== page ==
A town in Dalmatia, a Small Town, as you would say down here. Stone houses, pine forests, rosemary, lavender, cicadas, white rocks and the blue sea; a deep blue that fills the soul.
Here, amongst all these, four lanes made with white buoys stand out, two goal posts, floating like children’s dreams.
A waterpolo field, as you can find anywhere along the Croatian coast. The kids arrive around nine o’clock in the morning, the first ones are young, about five years old, they start training, then the older ones take the measurements with the ball. They keep going so, until the oldest kids arrive and the match starts. It feels strange calling this ‘training’, it’s more a school of life. Rather, it is space, sea, competition and respect, it is ekipa, team.
Everyone plays, there are no set roles, the goal is to have fun, while respecting the discipline and rules, the aim is to create and be together, the results and victories will come later.
The children give their all, they don’t give up, they have fun because there’s a place for everyone on the team, no one is left out: the more talented and the less talented, the stout ones and the puny ones.
The champions will emerge later on, at the threshold of puberty, now is time for freedom and school and that blue sea, that becomes home, kinship, happiness and sadness, it becomes essential.
The great inclination for sports these countries have has always impressed me. I’ve often been asked why Croatians, Serbs, Slovenes, Montenegrins are so few but so strong in sports. No, it is not genetics, nor they strive for redemption, it is just an inclination they’ve got.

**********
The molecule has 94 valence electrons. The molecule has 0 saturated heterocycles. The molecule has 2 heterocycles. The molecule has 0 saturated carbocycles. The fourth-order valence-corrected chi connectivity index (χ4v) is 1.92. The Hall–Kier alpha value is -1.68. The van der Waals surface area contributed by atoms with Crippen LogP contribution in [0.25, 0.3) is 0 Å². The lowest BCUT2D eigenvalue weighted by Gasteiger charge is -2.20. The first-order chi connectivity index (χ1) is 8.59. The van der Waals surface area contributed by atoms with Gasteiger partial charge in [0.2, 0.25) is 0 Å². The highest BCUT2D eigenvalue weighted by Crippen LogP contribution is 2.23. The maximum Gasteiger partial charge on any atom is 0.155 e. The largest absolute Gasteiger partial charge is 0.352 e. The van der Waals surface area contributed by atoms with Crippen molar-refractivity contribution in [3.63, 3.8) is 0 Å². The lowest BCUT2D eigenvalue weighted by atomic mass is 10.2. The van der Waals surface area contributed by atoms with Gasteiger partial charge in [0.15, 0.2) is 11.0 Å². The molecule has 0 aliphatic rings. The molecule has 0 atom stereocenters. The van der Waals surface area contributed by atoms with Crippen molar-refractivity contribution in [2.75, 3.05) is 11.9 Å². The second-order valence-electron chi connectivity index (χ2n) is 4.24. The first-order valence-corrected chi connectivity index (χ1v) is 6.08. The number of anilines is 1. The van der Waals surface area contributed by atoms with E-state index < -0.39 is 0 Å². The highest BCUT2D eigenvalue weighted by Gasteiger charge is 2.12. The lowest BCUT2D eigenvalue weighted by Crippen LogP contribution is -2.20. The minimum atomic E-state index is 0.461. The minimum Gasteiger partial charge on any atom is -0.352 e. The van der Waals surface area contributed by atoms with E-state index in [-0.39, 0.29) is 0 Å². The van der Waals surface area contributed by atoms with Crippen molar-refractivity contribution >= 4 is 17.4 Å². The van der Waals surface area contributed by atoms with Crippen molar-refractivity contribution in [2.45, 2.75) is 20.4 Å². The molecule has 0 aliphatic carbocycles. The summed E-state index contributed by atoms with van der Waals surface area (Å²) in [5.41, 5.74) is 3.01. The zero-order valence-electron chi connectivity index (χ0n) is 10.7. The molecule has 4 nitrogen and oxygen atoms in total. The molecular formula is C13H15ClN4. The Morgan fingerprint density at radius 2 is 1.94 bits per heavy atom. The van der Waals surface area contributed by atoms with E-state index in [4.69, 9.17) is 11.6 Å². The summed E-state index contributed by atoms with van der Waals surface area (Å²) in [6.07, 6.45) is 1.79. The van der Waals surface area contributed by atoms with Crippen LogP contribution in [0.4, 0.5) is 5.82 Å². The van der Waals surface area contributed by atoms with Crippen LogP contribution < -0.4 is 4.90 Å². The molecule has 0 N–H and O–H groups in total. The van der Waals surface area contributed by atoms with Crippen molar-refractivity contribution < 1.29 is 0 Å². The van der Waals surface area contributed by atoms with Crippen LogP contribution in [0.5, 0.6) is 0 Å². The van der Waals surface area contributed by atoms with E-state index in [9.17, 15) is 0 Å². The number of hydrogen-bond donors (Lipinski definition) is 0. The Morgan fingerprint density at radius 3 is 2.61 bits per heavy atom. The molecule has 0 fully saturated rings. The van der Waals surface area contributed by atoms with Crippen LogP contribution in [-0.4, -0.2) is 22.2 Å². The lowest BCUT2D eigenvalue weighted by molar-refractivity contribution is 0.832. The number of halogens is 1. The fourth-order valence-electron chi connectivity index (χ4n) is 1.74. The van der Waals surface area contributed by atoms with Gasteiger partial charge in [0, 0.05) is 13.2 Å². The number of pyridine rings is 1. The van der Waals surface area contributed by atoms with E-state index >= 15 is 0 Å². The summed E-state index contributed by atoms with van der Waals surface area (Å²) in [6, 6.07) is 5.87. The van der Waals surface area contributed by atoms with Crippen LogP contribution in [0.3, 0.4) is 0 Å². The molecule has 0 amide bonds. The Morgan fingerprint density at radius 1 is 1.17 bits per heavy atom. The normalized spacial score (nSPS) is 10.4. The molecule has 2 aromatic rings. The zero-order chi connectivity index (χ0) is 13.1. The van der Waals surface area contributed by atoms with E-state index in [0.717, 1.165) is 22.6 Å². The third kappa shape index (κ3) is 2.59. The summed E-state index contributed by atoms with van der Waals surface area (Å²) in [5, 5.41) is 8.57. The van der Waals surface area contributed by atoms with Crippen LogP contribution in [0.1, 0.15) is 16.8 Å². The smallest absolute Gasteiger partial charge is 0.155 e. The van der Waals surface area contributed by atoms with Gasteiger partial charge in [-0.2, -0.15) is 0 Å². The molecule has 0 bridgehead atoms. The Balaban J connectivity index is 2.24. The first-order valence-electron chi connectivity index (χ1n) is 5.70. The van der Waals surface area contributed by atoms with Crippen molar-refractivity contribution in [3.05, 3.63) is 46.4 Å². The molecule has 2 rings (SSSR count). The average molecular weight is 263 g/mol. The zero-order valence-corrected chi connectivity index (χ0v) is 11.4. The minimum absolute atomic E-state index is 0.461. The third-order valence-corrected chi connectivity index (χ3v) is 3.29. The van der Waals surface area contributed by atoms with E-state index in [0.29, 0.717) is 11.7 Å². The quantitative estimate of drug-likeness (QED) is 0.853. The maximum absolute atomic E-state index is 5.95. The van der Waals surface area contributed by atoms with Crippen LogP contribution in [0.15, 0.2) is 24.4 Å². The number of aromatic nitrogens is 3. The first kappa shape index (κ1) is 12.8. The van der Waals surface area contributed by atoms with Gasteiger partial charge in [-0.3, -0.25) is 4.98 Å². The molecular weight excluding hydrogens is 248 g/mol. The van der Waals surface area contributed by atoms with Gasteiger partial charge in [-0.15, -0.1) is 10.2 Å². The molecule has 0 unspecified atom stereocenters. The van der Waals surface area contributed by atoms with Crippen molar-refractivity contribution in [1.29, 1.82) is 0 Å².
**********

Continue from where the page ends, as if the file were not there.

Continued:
There is no time to stop someone’s childhood, putting the kid under contract, demanding results, loading him with responsibility. There’s time, however, to let him grow free of such constraints, time for him to learn the technique and magic of the game, to have fun, smile, to find joy in the sport. This is how you become strong after.
Practicing a sport and then making it your profession means facing a privileged but hard life: training, pressure, fear of failure and injury, relationships with the public and the media. It’s a cruel world, impossible to face without joy.
Everything starts right there, in that deep blue sea, where you spend the summer with your companions and mentors, when parents keep away, without interfering with the dynamics of the game. You get to the beach on your own, dump your bike on the shore and dive in, sometimes you take a beating, sometimes you drown, but you always have fun.
You grow up.
And then one day you find yourself matured, free and strong. And perhaps, with a medal around your neck too.